I want to thank you, my clients, for bearing with me as I’ve transitioned to a new online appointment scheduling system. After 2 decades of pen and paper documentation, I’ve finally taken the leap. There are the inevitable road bumps and you’ve been so patient during my learning curve. I anticipate more hiccups and ask for your patience as we charter this new territory together.

Below are 3 separate video tutorials I’ve created to help you navigate the new system. Each video is dedicated to the type of class you’re interested in whether it be New Client Welcome packages, Group Classes, or Private Sessions.  I hope you find them helpful but as always, I’m only a quick email away to lend a helping hand!

Step by Step Tutorial for booking online virtual classes

This tutorial above targets orienting New Clients to the new online scheduling system, those of you who have never taken a class from me but are curious.  Perhaps you have one of my DVDs, like my teaching style, and want to try out a Zoom class.  There are some amazing Welcome Packages for newcomers and a Free Consultation to answer your questions and discuss your goals.

Need a gift idea? Welcome Packages can be purchased as Gift Certificates to print or share electronically ranging from $25-$50, They make an exceptional gift of health for a friend or loved one. Details in this video. Single group class certificates are also available for $20 and a 3 pack of Express Private Sessions are available for $175

 

 

 

Follow along as I guide you in the steps to purchase/register for Virtual Group classes on my new online scheduling platform at  bonesmartpilates.as.me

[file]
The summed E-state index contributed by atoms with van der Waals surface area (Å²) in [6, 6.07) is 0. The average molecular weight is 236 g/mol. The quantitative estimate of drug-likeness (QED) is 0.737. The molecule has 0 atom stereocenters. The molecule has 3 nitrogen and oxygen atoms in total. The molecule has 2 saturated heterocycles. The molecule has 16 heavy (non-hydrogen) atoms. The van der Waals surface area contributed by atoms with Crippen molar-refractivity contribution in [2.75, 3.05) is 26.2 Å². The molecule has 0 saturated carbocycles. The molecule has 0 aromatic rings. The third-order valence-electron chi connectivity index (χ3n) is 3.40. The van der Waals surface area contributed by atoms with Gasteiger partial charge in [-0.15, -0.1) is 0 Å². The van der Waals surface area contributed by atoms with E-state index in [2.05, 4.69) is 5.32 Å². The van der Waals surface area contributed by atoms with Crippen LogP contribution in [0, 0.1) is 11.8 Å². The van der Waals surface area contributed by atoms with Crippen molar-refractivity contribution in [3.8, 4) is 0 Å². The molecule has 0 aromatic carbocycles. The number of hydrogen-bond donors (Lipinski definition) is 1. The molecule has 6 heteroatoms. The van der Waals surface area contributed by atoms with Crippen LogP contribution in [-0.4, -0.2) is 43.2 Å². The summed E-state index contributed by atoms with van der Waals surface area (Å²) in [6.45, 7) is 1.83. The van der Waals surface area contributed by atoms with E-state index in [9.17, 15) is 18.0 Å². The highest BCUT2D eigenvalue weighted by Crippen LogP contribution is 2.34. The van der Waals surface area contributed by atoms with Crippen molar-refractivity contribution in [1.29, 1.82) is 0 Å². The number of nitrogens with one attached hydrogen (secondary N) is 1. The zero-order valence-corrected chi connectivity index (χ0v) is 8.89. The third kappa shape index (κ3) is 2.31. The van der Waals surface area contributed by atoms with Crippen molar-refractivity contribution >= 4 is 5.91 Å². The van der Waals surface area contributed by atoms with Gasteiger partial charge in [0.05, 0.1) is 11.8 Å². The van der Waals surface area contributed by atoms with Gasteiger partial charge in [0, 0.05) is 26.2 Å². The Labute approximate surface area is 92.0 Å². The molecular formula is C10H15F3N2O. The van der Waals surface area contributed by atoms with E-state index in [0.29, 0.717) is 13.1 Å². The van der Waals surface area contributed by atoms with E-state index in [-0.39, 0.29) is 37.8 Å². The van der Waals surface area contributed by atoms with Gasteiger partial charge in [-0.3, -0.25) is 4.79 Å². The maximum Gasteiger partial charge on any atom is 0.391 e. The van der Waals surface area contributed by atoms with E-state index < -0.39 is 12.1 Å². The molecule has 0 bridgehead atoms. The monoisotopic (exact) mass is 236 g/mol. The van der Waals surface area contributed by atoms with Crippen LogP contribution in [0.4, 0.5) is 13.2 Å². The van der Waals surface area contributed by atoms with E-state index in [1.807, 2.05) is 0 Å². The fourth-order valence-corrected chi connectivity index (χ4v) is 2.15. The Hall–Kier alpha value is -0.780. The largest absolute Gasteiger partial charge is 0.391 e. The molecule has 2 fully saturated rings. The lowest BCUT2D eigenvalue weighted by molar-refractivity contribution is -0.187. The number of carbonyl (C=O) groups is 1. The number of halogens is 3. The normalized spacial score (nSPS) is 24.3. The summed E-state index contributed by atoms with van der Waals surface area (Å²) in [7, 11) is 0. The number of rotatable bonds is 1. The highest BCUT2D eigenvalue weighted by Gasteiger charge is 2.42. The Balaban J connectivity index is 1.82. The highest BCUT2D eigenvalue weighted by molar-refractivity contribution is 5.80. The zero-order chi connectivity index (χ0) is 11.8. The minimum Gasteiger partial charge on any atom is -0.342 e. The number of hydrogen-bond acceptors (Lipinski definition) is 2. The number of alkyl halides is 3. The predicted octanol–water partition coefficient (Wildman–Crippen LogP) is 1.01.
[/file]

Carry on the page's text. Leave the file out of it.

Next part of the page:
This is for those who are taking group classes with me and need a little extra guidance to navigate this appointment software. This is also appropriate for those of you new to my group classes and who are ready to commit to an active aging class.

 

Online Scheduling for Private Clients of BoneSmart Pilates

Need a little help booking your Private Appointment? Follow me above in this step by step tutorial on how to purchase and book private appts with my new online scheduling system located at BoneSmartPilates.as.me

 

Here it is, almost 10 months after I started this ReCode (Reverse Cognitive Decline) Clinical Trial.

Allow me to back up for a moment and share with you what got me concerned about my brain health in the first place. Back in 2019 and before, I noticed I was forgetting people, appointments, names, why I was holding the object in my hands, and so on.  True it’s common for that to happen occasionally but it was happening more and more frequently. I have a strong family history of Alzheimer’s disease and I was worried.

Through clinical study genetic testing, I learned that I carry the ApoE4 gene, that sucky one that makes me susceptible to Alzheimer’s disease. The good news from the book “End of Alzheimer’s”  written by Dr. Dale Bredesen from which this clinical trial is based, is that your genes are not your destiny.  I believe that is true really of any genetic predisposition you might have for whatever disease. The genetic gun may be loaded but you have the power and choice to avoid the triggers that will tip the balance that puts you over the edge.  Those are the secrets I learned in this trial. How not to pull the trigger.